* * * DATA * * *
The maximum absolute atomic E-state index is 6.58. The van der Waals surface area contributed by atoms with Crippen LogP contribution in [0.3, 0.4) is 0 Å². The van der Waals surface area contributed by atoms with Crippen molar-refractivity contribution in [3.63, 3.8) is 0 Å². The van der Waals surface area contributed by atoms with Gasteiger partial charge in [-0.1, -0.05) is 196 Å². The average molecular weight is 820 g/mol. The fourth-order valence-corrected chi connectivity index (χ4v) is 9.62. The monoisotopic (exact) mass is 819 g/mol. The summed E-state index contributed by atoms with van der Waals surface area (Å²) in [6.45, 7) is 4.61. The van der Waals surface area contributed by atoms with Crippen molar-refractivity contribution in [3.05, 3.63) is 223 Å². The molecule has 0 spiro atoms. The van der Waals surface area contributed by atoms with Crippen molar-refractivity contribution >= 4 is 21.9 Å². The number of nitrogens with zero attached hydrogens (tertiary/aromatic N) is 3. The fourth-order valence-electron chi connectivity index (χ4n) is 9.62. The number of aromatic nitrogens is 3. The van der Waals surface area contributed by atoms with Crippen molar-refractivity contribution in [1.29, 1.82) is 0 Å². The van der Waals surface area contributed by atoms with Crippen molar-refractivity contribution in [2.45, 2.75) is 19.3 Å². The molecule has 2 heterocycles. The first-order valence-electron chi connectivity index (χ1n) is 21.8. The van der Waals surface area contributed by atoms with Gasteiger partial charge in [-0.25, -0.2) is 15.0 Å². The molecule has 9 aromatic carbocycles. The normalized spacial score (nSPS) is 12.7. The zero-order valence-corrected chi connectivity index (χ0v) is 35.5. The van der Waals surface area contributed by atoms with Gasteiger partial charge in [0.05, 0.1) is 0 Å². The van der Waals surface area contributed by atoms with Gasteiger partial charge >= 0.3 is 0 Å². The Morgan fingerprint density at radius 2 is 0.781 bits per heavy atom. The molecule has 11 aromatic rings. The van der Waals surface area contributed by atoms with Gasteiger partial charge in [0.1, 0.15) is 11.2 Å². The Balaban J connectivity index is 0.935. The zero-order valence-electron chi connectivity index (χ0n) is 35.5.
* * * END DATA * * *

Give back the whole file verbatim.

The maximum absolute atomic E-state index is 6.58. The van der Waals surface area contributed by atoms with Crippen LogP contribution in [0.3, 0.4) is 0 Å². The van der Waals surface area contributed by atoms with Crippen molar-refractivity contribution in [3.63, 3.8) is 0 Å². The van der Waals surface area contributed by atoms with Gasteiger partial charge in [-0.1, -0.05) is 196 Å². The average molecular weight is 820 g/mol. The fourth-order valence-corrected chi connectivity index (χ4v) is 9.62. The monoisotopic (exact) mass is 819 g/mol. The summed E-state index contributed by atoms with van der Waals surface area (Å²) in [6.45, 7) is 4.61. The van der Waals surface area contributed by atoms with Crippen molar-refractivity contribution in [3.05, 3.63) is 223 Å². The molecule has 0 spiro atoms. The van der Waals surface area contributed by atoms with Crippen molar-refractivity contribution >= 4 is 21.9 Å². The number of nitrogens with zero attached hydrogens (tertiary/aromatic N) is 3. The fourth-order valence-electron chi connectivity index (χ4n) is 9.62. The number of aromatic nitrogens is 3. The van der Waals surface area contributed by atoms with Crippen molar-refractivity contribution in [1.29, 1.82) is 0 Å². The van der Waals surface area contributed by atoms with Crippen molar-refractivity contribution in [2.45, 2.75) is 19.3 Å². The molecule has 2 heterocycles. The first-order valence-electron chi connectivity index (χ1n) is 21.8. The van der Waals surface area contributed by atoms with Gasteiger partial charge in [-0.25, -0.2) is 15.0 Å². The molecule has 9 aromatic carbocycles. The normalized spacial score (nSPS) is 12.7. The zero-order valence-corrected chi connectivity index (χ0v) is 35.5. The van der Waals surface area contributed by atoms with Gasteiger partial charge in [0.05, 0.1) is 0 Å². The van der Waals surface area contributed by atoms with Gasteiger partial charge >= 0.3 is 0 Å². The Morgan fingerprint density at radius 2 is 0.781 bits per heavy atom. The molecule has 11 aromatic rings. The van der Waals surface area contributed by atoms with Gasteiger partial charge in [0.1, 0.15) is 11.2 Å². The Balaban J connectivity index is 0.935. The zero-order valence-electron chi connectivity index (χ0n) is 35.5.